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In 1988, I was first asked to give evidence in court in a case of suspected child abuse. I can recall that at that time there was little published research on which to base an opinion. There were certainly plenty of ex cathedra statements in textbooks but all too often this orthodoxy was not founded on empirical science.1 Over 25 years later, it is gratifying to see the extent to which research on non-accidental injury has come out of the shadows. The members of the research team at Cardiff University have been leaders in this field.
The developments of the last quarter century read like a textbook for medical students on different methodological approaches to a research question. Initially, there were case reports and small, single centre case series.2 Then the important cross-sectional study from Montreal.3 This was followed by case control studies.4 Now we have a longitudinal study.5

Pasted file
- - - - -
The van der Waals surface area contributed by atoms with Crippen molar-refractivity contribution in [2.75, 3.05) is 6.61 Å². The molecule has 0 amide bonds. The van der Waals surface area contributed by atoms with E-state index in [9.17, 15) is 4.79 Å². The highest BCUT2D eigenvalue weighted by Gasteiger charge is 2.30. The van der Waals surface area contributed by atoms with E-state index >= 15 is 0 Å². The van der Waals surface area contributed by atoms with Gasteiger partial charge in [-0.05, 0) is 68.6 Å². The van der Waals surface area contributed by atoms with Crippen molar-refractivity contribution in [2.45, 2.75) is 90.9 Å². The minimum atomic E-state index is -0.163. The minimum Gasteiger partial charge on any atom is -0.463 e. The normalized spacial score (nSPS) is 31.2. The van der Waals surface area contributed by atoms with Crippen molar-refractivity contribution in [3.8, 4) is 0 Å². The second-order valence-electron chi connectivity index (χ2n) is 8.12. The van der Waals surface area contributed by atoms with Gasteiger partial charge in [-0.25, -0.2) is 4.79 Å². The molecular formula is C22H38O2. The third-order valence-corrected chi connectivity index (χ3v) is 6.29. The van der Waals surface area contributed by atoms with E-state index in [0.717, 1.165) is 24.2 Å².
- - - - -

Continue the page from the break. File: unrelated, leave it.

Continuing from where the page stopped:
The authors criticise other studies for using selected populations, such as children attending baby clinics and outpatient appointments. However, this study also recruited children from selected well-baby clinics, hospital outpatient clinics and mother and baby groups. So it was not a geographical cohort study. Nor were the children representative of the population from which they were drawn—46% of the children were from the least deprived quintile and only 15% from the two most deprived …